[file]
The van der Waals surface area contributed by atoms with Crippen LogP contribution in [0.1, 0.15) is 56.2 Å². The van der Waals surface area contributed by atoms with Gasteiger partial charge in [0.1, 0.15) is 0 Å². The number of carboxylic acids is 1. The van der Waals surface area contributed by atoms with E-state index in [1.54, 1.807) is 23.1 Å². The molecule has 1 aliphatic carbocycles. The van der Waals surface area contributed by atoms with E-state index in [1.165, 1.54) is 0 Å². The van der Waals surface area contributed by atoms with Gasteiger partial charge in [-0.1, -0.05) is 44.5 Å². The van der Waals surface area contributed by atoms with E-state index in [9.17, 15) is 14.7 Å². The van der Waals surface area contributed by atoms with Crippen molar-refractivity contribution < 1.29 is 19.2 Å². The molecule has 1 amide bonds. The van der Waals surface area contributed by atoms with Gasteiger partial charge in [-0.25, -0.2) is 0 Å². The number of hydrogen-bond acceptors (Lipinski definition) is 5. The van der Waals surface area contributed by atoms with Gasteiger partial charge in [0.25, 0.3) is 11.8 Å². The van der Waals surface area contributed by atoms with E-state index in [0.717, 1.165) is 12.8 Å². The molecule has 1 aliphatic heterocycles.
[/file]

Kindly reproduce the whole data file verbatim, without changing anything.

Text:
The van der Waals surface area contributed by atoms with Crippen LogP contribution in [0.1, 0.15) is 56.2 Å². The van der Waals surface area contributed by atoms with Gasteiger partial charge in [0.1, 0.15) is 0 Å². The number of carboxylic acids is 1. The van der Waals surface area contributed by atoms with E-state index in [1.54, 1.807) is 23.1 Å². The molecule has 1 aliphatic carbocycles. The van der Waals surface area contributed by atoms with E-state index in [1.165, 1.54) is 0 Å². The van der Waals surface area contributed by atoms with Gasteiger partial charge in [-0.1, -0.05) is 44.5 Å². The van der Waals surface area contributed by atoms with E-state index in [9.17, 15) is 14.7 Å². The van der Waals surface area contributed by atoms with Crippen molar-refractivity contribution < 1.29 is 19.2 Å². The molecule has 1 amide bonds. The van der Waals surface area contributed by atoms with Gasteiger partial charge in [-0.25, -0.2) is 0 Å². The number of hydrogen-bond acceptors (Lipinski definition) is 5. The van der Waals surface area contributed by atoms with Gasteiger partial charge in [0.25, 0.3) is 11.8 Å². The van der Waals surface area contributed by atoms with E-state index in [0.717, 1.165) is 12.8 Å². The molecule has 1 aliphatic heterocycles.